Uk food and beverage producers are pleased that the UK has reached a new comprehensive trade agreement with Japan. As the world`s largest net importer of food and beverage products, this agreement with Japan improves our existing terms of trade and offers significant new growth prospects for high-quality UK production. In particular, we welcome the additional flexibility that this agreement offers with regard to the rules of origin that are so important to our industry. The new agreement has been widely welcomed by Japanese companies, although doubts remain about a free trade agreement between the UK and the EU by the end of the transition period. Historically, many Japanese companies have developed in Europe using the UK as a base and, without such an agreement, European companies owned by Japan would be disrupted. Duty-free access for more British products – new and more liberal rules of origin will allow manufacturers of coats, knitwear and biscuits to buy inputs from around the world to export to Japan – allowing them to sell more easily and cheaper in the Japanese market. [3] The British government press release of 11 September 2020. www.gov.uk/government/news/uk-and-japan-agree-historic-free-trade-agreement The FREE trade agreement between the UK and Japan is an internal political asset for the British government. The UK is still cramped with regard to future relations between the EU and the UK, and the possibility of a non-agreement has increased in recent days. The free trade agreement with the United States, which originally emerged as a key part of the post-Brexit agenda, seems distant. This is partly due to the uncertainty associated with the US presidential election, but also to differences of opinion in key areas such as food safety standards for U.S.

agricultural products. [1] Under these conditions, the United Kingdom has been under political pressure to demonstrate its ability to conclude its first free trade agreement as an “independent” nation. For this reason, the trade agreement with Japan, the world`s third largest economy and the UK`s fourth largest export market,[2] is considered a “historic free trade agreement” for the United Kingdom. [3] UK Finance promotes regulatory coordination and supervisory cooperation as a turnkey means of improving the usefulness of our members` UK activities in their business activities in other markets. We also support another useful feature of the Japan uk agreement; prohibiting the requirement to impose local storage of business data (subject to limited exemptions for appropriate public purposes) and measures allowing the free movement of such data (in this case between Japan and the United Kingdom). Data mobility promotes the efficient operation of banking and payment companies operating in several jurisdictions without compromising the privacy and security of sensitive personal or business information. We welcome the news that an agreement has been reached today between the United Kingdom and Japan. Japan remains one of Walkers` most important markets, where sales have grown steadily since its first launch in Japan more than 40 years ago. As Morita-Jaeger (2020) explained, the UK has been a hub for Japanese companies in Europe since the 1980s and a gateway to the EU market for Japanese companies. Recalling that the main concerns of Japanese investors are regulatory changes and an end to the free movement of people between the EU and the UK[12], the end of the smooth running of trade between the EU and the UK, even in the case of a free trade agreement between the EU and the UK, will inevitably have an impact on Japanese investment in the UK.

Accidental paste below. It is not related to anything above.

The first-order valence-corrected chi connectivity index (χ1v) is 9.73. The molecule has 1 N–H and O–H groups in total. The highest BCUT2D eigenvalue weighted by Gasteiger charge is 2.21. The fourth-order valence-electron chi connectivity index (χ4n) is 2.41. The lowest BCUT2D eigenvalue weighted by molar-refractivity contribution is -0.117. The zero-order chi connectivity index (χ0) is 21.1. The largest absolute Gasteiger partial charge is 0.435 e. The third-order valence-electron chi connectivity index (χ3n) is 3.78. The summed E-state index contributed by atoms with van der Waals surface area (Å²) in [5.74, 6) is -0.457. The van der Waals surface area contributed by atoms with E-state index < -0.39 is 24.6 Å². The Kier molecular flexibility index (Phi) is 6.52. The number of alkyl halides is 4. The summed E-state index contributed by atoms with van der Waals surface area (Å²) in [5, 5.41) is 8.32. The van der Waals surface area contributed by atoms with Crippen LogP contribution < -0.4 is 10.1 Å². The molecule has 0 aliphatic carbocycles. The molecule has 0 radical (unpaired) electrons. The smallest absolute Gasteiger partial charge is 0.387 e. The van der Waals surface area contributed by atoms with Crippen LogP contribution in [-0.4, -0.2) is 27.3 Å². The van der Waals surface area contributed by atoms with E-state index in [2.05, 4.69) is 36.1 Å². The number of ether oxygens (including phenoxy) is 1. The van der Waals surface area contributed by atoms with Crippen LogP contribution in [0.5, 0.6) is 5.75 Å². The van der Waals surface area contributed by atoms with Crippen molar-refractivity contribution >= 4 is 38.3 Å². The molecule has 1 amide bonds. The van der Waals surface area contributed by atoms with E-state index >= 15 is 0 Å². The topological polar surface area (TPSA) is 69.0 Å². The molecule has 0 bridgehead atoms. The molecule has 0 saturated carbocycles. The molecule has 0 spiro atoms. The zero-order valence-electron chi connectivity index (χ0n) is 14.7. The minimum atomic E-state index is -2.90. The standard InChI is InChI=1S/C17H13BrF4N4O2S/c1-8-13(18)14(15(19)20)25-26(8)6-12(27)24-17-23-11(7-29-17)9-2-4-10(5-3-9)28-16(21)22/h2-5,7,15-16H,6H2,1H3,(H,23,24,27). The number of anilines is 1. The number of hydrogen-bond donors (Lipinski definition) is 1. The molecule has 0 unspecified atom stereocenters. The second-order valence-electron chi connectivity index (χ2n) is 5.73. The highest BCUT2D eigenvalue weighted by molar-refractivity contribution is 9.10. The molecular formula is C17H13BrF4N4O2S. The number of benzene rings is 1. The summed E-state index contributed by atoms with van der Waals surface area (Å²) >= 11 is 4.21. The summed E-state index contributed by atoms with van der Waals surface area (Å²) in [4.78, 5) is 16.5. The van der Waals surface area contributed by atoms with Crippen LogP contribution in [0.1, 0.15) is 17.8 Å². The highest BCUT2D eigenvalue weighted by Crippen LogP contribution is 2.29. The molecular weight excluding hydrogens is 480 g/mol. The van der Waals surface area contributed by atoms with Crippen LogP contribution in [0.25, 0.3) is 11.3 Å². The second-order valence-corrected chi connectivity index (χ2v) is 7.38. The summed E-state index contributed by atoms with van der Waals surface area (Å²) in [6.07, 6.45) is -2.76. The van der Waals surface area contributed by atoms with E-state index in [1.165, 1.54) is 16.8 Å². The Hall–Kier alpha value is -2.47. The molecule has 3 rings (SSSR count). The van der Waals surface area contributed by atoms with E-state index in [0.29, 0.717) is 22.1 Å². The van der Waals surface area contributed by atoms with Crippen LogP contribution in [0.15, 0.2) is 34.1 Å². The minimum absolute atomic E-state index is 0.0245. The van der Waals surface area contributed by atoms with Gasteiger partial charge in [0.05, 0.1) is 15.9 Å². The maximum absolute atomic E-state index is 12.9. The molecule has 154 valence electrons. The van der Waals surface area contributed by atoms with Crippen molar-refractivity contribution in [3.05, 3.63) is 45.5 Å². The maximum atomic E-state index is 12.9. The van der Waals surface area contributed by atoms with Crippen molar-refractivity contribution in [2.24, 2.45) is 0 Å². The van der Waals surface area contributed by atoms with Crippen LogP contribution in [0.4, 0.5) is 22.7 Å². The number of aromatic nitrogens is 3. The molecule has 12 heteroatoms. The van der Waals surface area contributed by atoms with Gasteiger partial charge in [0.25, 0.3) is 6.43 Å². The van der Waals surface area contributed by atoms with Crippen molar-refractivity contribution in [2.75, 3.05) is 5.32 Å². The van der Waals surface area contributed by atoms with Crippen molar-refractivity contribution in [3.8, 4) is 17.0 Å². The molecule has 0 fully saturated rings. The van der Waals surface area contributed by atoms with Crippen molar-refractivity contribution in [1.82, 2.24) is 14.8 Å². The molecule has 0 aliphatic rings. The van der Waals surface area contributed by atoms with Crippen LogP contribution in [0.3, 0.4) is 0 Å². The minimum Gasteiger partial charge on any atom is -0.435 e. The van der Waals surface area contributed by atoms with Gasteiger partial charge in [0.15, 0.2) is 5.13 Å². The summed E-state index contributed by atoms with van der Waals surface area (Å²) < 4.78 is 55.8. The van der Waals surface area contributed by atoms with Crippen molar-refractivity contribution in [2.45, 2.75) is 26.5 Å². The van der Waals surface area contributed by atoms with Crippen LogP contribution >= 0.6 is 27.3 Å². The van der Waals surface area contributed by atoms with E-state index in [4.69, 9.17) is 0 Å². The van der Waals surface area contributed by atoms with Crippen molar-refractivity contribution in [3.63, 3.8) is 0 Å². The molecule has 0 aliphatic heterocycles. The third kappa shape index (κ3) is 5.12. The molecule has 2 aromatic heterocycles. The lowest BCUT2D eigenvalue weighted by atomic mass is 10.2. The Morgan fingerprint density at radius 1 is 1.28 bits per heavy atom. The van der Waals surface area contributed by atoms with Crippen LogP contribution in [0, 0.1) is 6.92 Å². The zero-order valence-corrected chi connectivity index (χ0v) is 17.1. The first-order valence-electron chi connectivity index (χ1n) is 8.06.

Given the economic shock of Covid-19 on the UK economy (-10.1% real GDP growth expected in 2020 (OECD)[13], FDI will be an important source of medium- and long-term economic recovery in the United Kingdom. In this context, it can be read that Japan

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